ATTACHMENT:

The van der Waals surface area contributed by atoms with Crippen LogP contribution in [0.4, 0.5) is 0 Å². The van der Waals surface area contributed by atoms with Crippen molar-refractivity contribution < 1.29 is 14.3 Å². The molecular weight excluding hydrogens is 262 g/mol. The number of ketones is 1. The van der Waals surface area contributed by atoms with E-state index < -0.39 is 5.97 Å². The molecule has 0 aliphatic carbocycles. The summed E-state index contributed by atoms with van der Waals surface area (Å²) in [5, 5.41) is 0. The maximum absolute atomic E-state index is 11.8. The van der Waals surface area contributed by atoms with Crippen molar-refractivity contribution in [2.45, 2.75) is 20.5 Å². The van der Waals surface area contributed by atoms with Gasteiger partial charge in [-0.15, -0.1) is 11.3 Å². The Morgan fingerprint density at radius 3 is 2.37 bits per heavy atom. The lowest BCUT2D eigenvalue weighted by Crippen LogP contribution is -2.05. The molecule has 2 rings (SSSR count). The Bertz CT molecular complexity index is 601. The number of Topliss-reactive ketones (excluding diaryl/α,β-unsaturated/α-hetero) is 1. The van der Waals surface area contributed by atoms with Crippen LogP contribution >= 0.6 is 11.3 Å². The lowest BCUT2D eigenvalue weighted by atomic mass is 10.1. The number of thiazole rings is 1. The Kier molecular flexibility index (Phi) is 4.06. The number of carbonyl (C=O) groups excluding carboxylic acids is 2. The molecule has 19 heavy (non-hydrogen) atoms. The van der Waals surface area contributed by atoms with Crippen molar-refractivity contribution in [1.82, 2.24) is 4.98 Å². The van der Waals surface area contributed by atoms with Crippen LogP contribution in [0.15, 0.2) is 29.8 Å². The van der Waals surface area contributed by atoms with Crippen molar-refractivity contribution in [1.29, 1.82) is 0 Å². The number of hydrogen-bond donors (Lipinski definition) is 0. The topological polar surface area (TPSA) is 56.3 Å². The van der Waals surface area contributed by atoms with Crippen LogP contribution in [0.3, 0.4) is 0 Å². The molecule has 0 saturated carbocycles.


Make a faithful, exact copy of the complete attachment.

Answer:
The van der Waals surface area contributed by atoms with Crippen LogP contribution in [0.4, 0.5) is 0 Å². The van der Waals surface area contributed by atoms with Crippen molar-refractivity contribution < 1.29 is 14.3 Å². The molecular weight excluding hydrogens is 262 g/mol. The number of ketones is 1. The van der Waals surface area contributed by atoms with E-state index < -0.39 is 5.97 Å². The molecule has 0 aliphatic carbocycles. The summed E-state index contributed by atoms with van der Waals surface area (Å²) in [5, 5.41) is 0. The maximum absolute atomic E-state index is 11.8. The van der Waals surface area contributed by atoms with Crippen molar-refractivity contribution in [2.45, 2.75) is 20.5 Å². The van der Waals surface area contributed by atoms with Gasteiger partial charge in [-0.15, -0.1) is 11.3 Å². The Morgan fingerprint density at radius 3 is 2.37 bits per heavy atom. The lowest BCUT2D eigenvalue weighted by Crippen LogP contribution is -2.05. The molecule has 2 rings (SSSR count). The Bertz CT molecular complexity index is 601. The number of Topliss-reactive ketones (excluding diaryl/α,β-unsaturated/α-hetero) is 1. The van der Waals surface area contributed by atoms with Crippen LogP contribution >= 0.6 is 11.3 Å². The lowest BCUT2D eigenvalue weighted by atomic mass is 10.1. The number of thiazole rings is 1. The Kier molecular flexibility index (Phi) is 4.06. The number of carbonyl (C=O) groups excluding carboxylic acids is 2. The molecule has 19 heavy (non-hydrogen) atoms. The van der Waals surface area contributed by atoms with Crippen molar-refractivity contribution in [1.82, 2.24) is 4.98 Å². The van der Waals surface area contributed by atoms with Crippen LogP contribution in [0.15, 0.2) is 29.8 Å². The van der Waals surface area contributed by atoms with Crippen molar-refractivity contribution in [1.29, 1.82) is 0 Å². The number of hydrogen-bond donors (Lipinski definition) is 0. The topological polar surface area (TPSA) is 56.3 Å². The van der Waals surface area contributed by atoms with Crippen LogP contribution in [0.3, 0.4) is 0 Å². The molecule has 0 saturated carbocycles.